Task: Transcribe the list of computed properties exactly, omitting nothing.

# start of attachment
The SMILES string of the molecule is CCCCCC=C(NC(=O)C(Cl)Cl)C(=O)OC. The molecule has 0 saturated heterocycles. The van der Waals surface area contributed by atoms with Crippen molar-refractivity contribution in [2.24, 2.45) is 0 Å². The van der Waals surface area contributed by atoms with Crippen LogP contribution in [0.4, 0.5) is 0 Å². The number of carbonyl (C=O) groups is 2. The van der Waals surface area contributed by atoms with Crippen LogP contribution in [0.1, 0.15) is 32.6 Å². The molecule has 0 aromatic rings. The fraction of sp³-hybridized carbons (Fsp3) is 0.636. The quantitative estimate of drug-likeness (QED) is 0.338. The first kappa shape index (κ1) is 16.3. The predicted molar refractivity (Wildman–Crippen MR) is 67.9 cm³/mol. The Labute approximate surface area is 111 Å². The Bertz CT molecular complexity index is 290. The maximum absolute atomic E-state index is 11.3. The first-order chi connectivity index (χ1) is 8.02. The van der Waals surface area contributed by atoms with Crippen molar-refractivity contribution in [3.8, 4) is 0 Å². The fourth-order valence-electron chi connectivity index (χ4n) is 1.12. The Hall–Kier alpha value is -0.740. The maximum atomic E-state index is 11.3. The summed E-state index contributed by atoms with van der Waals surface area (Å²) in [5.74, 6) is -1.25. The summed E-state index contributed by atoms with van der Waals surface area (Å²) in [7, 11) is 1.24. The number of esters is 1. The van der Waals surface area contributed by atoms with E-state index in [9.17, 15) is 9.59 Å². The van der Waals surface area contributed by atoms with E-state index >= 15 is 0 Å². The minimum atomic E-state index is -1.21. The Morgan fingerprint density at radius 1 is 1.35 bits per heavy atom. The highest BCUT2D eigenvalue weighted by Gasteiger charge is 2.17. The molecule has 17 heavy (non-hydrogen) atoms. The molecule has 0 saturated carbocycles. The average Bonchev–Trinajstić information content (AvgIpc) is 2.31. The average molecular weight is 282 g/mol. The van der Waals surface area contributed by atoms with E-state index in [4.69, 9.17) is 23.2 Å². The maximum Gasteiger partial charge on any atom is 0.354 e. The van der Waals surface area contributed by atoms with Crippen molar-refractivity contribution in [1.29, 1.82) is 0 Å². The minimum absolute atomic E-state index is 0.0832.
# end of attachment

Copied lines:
The SMILES string of the molecule is CCCCCC=C(NC(=O)C(Cl)Cl)C(=O)OC. The molecule has 0 saturated heterocycles. The van der Waals surface area contributed by atoms with Crippen molar-refractivity contribution in [2.24, 2.45) is 0 Å². The van der Waals surface area contributed by atoms with Crippen LogP contribution in [0.4, 0.5) is 0 Å². The number of carbonyl (C=O) groups is 2. The van der Waals surface area contributed by atoms with Crippen LogP contribution in [0.1, 0.15) is 32.6 Å². The molecule has 0 aromatic rings. The fraction of sp³-hybridized carbons (Fsp3) is 0.636. The quantitative estimate of drug-likeness (QED) is 0.338. The first kappa shape index (κ1) is 16.3. The predicted molar refractivity (Wildman–Crippen MR) is 67.9 cm³/mol. The Labute approximate surface area is 111 Å². The Bertz CT molecular complexity index is 290. The maximum absolute atomic E-state index is 11.3. The first-order chi connectivity index (χ1) is 8.02. The van der Waals surface area contributed by atoms with Crippen molar-refractivity contribution in [3.8, 4) is 0 Å². The fourth-order valence-electron chi connectivity index (χ4n) is 1.12. The Hall–Kier alpha value is -0.740. The maximum atomic E-state index is 11.3. The summed E-state index contributed by atoms with van der Waals surface area (Å²) in [5.74, 6) is -1.25. The summed E-state index contributed by atoms with van der Waals surface area (Å²) in [7, 11) is 1.24. The number of esters is 1. The van der Waals surface area contributed by atoms with E-state index in [9.17, 15) is 9.59 Å². The van der Waals surface area contributed by atoms with E-state index >= 15 is 0 Å². The minimum atomic E-state index is -1.21. The Morgan fingerprint density at radius 1 is 1.35 bits per heavy atom. The highest BCUT2D eigenvalue weighted by Gasteiger charge is 2.17. The molecule has 17 heavy (non-hydrogen) atoms. The molecule has 0 saturated carbocycles. The average Bonchev–Trinajstić information content (AvgIpc) is 2.31. The average molecular weight is 282 g/mol. The van der Waals surface area contributed by atoms with E-state index in [4.69, 9.17) is 23.2 Å². The maximum Gasteiger partial charge on any atom is 0.354 e. The van der Waals surface area contributed by atoms with Crippen molar-refractivity contribution in [1.29, 1.82) is 0 Å². The minimum absolute atomic E-state index is 0.0832.